Eriberto “Berting Buta” Montenegro
Blind Guitarist, Composer
Berting Buta – the blind composer and guitarist of Dalaguete. One of his nationally known compositions “Lagkaw” is a recipient of National Awards. The story goes that “love-struck” swains never failed to cajole Berting Buta into joining them when serenading their beloved.
Manuel Sandalo Salvador
Archbishop of Cebu, Dalaguete’s Pride
Msgr. Maning was the first Dalaguitnon who has reached this position and honor in the Catholic Hierarchy, has served the Church in a number of key positions; instrumental in establishing the Cardinal Julio Rosales Memorial Hospital in Dalaguete.
Ruperto “Padre Pintong” Sarmiento
Dalaguete’s First Filipino Parish Priest
The First Filipino Parish Priest in Dalaguete who served for a successive 49 years, established the Annunciation Academy and opened the Poblacion-Mantalongon Road; responsible in establishing various historical landmarks and infra-structures which Dalaguete still enjoys and/or appreciates today, i.e. Sta. Cruz, etc.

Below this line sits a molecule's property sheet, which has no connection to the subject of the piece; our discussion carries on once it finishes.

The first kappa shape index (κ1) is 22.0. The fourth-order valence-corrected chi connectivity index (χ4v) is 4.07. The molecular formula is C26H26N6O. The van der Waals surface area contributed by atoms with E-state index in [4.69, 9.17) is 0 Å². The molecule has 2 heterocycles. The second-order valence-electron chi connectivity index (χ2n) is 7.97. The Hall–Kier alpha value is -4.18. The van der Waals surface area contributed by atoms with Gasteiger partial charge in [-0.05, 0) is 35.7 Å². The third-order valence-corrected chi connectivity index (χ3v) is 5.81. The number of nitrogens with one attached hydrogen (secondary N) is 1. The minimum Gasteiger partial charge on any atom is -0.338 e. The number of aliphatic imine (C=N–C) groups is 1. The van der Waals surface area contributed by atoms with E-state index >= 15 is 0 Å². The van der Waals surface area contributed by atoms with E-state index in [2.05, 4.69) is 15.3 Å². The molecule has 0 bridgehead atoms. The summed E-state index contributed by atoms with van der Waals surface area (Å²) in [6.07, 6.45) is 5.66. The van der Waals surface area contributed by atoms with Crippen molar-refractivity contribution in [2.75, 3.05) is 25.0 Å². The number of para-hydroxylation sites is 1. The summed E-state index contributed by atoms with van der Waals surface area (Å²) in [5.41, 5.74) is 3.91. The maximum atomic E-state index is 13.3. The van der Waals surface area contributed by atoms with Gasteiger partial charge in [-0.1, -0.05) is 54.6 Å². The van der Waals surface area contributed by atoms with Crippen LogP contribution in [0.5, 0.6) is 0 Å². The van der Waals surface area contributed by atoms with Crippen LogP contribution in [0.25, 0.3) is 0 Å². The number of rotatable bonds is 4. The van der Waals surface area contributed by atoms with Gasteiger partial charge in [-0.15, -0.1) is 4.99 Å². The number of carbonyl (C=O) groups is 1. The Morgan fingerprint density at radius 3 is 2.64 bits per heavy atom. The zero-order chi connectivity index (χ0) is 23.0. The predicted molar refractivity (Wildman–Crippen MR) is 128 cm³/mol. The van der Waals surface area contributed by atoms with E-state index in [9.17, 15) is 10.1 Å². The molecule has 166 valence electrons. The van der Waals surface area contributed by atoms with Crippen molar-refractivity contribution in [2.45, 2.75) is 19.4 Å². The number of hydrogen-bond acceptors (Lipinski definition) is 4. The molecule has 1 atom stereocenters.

Amando N. Osorio
Former Mayor, Writer, Poet
The former Mayor of Dalaguete who has placed Dalaguete in fame in the field of Cebuano Literature with his skill and talent in writing. He has written plays, zarzuela, novels and balak using his pen name, Gerundio Amar.
Public servant, educator, journalist, author, Urbano Osorio was responsible for Cebuano publication, Ang Lungsoranon from 1963-1971. He served the Japanese Government to protect his fellow Dalaguitnons within the enemy camp.
Inocentes “Inus” B. Vergara
He was popularly known as the Musical Genius from Dalaguete who performed with signature artists and musical groups in the Philippines and abroad. He was the musical arranger for the renowned Pilita Corrales and was the musical director of Matt Monroe when he performed in a concert at the Cebu Coliseum.
Parish Priests of St. William Church (1798-present)
Parish Priests of St. William Church (1798-present)
|Rev. Fr. Manuel Cordero||1798-1799||Rev. Fr. Urbano Alvarez||1889-1895|
|Rev. Fr. Domingo Hemojal||1799-1802||Rev. Fr. Mateo Diez||1895-1898|
|Rev. Fr. Juan Chacel||1802-1816||Rev. Fr. Ruperto Sarmiento||1898-1947|
|Rev. Fr. Juan Crysostomo||1816-1818||Rev. Fr. Zacarias Suñer||1947-1948|
|Rev. Fr. Juan Chacel||1818-1825||Rev. Fr. Esteban Montecillo||1948-1952|